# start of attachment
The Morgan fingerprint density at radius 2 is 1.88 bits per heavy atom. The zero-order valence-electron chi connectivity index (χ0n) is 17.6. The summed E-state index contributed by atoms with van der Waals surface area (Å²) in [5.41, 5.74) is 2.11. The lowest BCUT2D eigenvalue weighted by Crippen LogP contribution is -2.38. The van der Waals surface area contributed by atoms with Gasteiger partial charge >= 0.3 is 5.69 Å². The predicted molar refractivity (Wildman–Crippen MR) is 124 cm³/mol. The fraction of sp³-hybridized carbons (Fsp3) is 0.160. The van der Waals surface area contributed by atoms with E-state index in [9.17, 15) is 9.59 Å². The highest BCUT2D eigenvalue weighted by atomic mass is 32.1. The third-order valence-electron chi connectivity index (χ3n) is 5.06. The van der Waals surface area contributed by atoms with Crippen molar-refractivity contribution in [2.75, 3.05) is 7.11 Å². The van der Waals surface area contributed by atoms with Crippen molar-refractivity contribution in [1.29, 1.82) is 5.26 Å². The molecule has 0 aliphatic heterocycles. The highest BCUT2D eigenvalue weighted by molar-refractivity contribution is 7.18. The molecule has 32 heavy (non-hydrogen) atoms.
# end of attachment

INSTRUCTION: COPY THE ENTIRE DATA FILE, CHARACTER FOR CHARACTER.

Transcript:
The Morgan fingerprint density at radius 2 is 1.88 bits per heavy atom. The zero-order valence-electron chi connectivity index (χ0n) is 17.6. The summed E-state index contributed by atoms with van der Waals surface area (Å²) in [5.41, 5.74) is 2.11. The lowest BCUT2D eigenvalue weighted by Crippen LogP contribution is -2.38. The van der Waals surface area contributed by atoms with Gasteiger partial charge >= 0.3 is 5.69 Å². The predicted molar refractivity (Wildman–Crippen MR) is 124 cm³/mol. The fraction of sp³-hybridized carbons (Fsp3) is 0.160. The van der Waals surface area contributed by atoms with E-state index in [9.17, 15) is 9.59 Å². The highest BCUT2D eigenvalue weighted by atomic mass is 32.1. The third-order valence-electron chi connectivity index (χ3n) is 5.06. The van der Waals surface area contributed by atoms with Crippen molar-refractivity contribution in [2.75, 3.05) is 7.11 Å². The van der Waals surface area contributed by atoms with Crippen molar-refractivity contribution in [1.29, 1.82) is 5.26 Å². The molecule has 0 aliphatic heterocycles. The highest BCUT2D eigenvalue weighted by molar-refractivity contribution is 7.18. The molecule has 32 heavy (non-hydrogen) atoms.